In Enid Zentelis’ small town saga about addiction and co-dependency between a mother and daughter, we’ve got all the makings of a highly combustible situation. Fay, a single mother comforting a grown daughter with a chronic back injury from an earlier car accident, turns a blind eye to the girl’s resulting addiction from pain-killers. She distracts herself with her hothouse plants and her job running the local Mailboxes stop, until the arrival in town of Beckett, a disarming male environmentalist she encounters in the local health food store. She offers him a room for rent in her own home, quickly trying to spark a relationship between her daughter and the new stranger. But this guy has eyes for something beyond compost piles and that’s Fay herself. I said it was combustible.

A Spotlight entry in this year’s Tribeca Film Festival from Olympus Pictures, writer-director Zentelis has created a highly-charged acting vehicle for her trio of stars in Bottled Up. The pivotal role of the mother belongs to the Oscar-winning character actress, Melissa Leo. Witnessing her in films like Frozen River and The Fighter, we have come to expect gut-wrenching performances from this actress.

Here, as if doing a 180-degree turn from the raw-bone strength of such portrayals, she is more like a wimpish, overprotective older sister to her daughter Sylvie. She is so submissive and self-deprecating when trying to cope with Sylvie’s frequent bouts of hysteria, that we expect her to disappear in a puddle of self-recrimination before our very eyes. Her dress and posture only contribute to the overall downtrodden effect. Her unadorned finely-lined features are a giveaway to her despair but when she sees herself — however briefly — as reflected in a young man’s gaze as beautiful, she emerges as a small town swan, manifesting a radiant quality that this actress can reveal to the camera. When it finally dawns on her that she and not the daughter is the one he has set his eyes on, she can only cry out, “We—I—don’t deserve you.” It’s one of the most painful moments in this film to watch.

Do such pitiful characters still exist? In Zentelis’ universe, they obviously do. Marin Ireland as Sylvie gives a harrowing performance as the Vicodin-riddled daughter. There’s no shame left in her actions when drugs hold the high card. She steals Beckett’s backpack in one moment and offers to give blood in the next to pay him back. Fay herself is no stranger to compromising principles, when she pretends a shoulder injury in the physician’s office to obtain the prescription drugs her daughter needs.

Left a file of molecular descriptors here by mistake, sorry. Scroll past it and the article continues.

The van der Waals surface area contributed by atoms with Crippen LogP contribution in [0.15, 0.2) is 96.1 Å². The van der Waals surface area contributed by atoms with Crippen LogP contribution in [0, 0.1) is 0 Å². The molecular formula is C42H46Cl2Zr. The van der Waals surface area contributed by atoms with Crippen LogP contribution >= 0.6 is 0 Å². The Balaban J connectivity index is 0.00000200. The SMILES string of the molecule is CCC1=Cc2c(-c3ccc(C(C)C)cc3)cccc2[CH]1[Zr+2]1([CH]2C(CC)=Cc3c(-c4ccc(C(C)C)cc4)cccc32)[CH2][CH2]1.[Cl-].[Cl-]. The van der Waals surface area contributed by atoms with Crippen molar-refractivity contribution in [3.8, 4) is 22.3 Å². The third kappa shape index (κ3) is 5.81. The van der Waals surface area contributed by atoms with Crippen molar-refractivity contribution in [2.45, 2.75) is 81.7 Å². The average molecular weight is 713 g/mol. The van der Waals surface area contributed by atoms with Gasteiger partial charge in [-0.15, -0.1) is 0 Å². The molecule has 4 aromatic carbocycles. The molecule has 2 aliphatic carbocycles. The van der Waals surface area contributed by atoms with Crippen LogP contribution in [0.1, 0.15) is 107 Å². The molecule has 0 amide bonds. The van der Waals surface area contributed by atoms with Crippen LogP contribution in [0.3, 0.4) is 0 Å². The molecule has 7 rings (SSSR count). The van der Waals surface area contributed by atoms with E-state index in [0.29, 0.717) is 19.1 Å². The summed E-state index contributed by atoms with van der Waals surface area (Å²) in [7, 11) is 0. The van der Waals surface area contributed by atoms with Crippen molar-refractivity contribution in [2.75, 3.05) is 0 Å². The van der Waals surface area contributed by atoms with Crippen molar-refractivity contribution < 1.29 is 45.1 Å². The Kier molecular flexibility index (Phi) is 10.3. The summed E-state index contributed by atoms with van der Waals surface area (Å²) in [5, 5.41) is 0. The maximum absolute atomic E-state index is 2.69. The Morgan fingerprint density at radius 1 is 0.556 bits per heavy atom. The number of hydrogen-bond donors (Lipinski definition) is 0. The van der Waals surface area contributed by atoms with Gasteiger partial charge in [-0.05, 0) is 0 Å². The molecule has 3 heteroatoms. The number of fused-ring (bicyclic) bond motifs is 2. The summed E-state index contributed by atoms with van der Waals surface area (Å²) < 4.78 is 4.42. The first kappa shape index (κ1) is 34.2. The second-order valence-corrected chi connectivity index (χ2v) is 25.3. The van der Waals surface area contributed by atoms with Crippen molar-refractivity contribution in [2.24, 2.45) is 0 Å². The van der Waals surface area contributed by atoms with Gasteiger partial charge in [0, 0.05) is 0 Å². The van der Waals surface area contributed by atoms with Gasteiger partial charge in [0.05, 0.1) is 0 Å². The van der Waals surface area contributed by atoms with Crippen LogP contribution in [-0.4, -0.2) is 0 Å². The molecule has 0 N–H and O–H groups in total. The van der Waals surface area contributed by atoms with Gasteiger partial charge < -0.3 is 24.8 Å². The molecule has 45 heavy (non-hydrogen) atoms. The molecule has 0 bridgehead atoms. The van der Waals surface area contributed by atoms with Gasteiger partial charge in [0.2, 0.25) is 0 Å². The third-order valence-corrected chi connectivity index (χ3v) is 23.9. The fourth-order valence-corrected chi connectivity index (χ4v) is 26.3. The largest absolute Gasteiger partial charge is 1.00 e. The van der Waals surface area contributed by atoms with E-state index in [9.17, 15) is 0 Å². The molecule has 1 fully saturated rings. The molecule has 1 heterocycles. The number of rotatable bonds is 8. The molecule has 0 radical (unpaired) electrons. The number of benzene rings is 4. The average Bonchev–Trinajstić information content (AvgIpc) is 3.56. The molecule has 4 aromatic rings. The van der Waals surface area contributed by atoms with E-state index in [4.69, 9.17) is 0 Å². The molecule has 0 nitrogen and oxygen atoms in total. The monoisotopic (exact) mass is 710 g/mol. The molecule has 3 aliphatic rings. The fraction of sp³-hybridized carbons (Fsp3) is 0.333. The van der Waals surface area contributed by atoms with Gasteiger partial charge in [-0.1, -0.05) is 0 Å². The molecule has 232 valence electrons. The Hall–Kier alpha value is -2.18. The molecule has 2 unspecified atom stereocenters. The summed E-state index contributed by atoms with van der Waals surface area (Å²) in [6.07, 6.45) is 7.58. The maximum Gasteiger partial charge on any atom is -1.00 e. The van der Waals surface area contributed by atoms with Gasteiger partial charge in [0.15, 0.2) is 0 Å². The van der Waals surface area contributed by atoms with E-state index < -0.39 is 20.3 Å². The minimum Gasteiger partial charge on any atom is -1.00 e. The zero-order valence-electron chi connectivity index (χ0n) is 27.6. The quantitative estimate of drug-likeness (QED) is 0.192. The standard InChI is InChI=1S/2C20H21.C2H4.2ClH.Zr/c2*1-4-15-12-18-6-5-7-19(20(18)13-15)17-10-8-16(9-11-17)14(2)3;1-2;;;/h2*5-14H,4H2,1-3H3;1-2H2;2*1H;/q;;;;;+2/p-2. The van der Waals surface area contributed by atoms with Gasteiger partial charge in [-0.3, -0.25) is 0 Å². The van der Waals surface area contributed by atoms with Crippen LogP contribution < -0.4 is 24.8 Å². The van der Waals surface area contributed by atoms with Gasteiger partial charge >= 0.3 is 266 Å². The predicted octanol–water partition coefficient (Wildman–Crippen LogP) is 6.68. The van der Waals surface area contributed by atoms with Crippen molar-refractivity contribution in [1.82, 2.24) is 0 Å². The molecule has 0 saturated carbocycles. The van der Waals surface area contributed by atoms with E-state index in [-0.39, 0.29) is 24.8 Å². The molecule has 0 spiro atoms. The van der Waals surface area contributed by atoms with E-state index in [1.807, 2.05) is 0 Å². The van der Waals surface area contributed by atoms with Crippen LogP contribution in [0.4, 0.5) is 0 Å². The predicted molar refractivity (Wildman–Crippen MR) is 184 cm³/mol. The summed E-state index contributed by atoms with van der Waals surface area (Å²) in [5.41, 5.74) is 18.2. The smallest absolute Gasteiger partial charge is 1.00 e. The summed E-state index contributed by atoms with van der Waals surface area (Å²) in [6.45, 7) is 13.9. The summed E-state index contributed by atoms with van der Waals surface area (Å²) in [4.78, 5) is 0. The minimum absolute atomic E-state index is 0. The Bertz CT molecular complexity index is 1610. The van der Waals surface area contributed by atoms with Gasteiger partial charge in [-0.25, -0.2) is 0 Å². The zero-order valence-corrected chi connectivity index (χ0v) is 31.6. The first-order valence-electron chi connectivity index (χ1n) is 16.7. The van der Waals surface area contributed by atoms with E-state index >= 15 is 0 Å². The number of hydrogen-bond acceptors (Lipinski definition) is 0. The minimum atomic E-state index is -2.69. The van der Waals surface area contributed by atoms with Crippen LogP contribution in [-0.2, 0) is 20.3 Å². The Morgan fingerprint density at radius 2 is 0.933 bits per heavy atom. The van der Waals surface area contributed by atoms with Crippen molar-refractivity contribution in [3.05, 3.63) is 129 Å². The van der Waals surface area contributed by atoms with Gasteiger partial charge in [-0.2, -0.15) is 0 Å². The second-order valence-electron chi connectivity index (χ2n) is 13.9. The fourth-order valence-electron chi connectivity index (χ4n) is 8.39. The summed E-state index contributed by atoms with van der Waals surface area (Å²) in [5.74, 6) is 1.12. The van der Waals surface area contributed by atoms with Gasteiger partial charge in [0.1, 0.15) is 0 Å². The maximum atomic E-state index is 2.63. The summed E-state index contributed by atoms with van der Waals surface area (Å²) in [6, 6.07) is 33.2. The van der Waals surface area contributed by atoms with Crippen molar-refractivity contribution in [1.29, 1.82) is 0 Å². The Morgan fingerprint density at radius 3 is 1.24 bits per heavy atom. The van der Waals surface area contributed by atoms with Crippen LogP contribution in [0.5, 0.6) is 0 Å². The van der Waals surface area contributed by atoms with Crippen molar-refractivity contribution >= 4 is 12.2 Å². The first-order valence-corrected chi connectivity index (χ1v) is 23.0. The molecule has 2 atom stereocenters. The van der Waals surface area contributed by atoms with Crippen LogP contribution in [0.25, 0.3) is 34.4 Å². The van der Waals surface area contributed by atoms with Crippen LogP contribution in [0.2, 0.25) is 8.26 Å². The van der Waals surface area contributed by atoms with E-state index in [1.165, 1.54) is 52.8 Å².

Josh Hamilton, as the young man on a mission to clean up the Hudson River, as well as spread some happy endorphins around at the same time with his sexploits, is about as ingenuous as they come. Professing his love for Fay, he tells her that he “never met a person before that he loved more than he loved a tree.” Granted, the actor possesses a bumbling charm in looks and actions — at times reminiscent of Will Farrell — but can we really take him for real?

We’ll have to trust the filmmaker on that one. To Hamilton’s credit, he can say a line like, “I wanted to make waves and I made a blip,” and we don’t doubt his sincerity. And by playing director to her own screenplay, Zentelis has been able to wrangle some tender and unforgettable moments out of her cast. It’s a rare talent and she excels at it. Another director might have chosen to pump up the eroticism more and to let the viewer revel in a randy young man’s fancy for a lonely older woman. But that’s not the Zentelis style. She has opted to tell a mother and daughter’s story and how far they can run from the truth of their own condition.

If she can handle the rigors of hothouse interiors, she has also interspersed her script with the atmospheric beauty of the river itself. The play of changing light on the water is undoubtedly due in no small part to cinematographer Daniel Sharnoff’s fine efforts.

Zentelis has admitted to experiencing a lot of tiny towns in her life, something impossible to do without experiencing a healthy number of “townies” with their own bottled-up emotions and dreams. Raised in Bellingham, Washington, she currently resides in Newburgh, New York, in the Hudson River Valley. Perhaps to completely buy into such innocence and its aftermath as an audience, we have to put some of our jaded 21st century sensibilities on hold and stop Twittering on our iPhones long enough to hear the twittering in the trees over our heads. If a film can make us do that, that’s saying a lot.

Rating: 3.5 out of 4 stars

“Bottled Up” opened on April 19 at The Tribeca Film Festival, and had its final public screening on Tuesday, April 23, 2013.

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Featured image: Becket Strum (played by Josh Hamilton) & Fay Worth (played by Melissa Leo). Photo Credit: Olympus Pictures.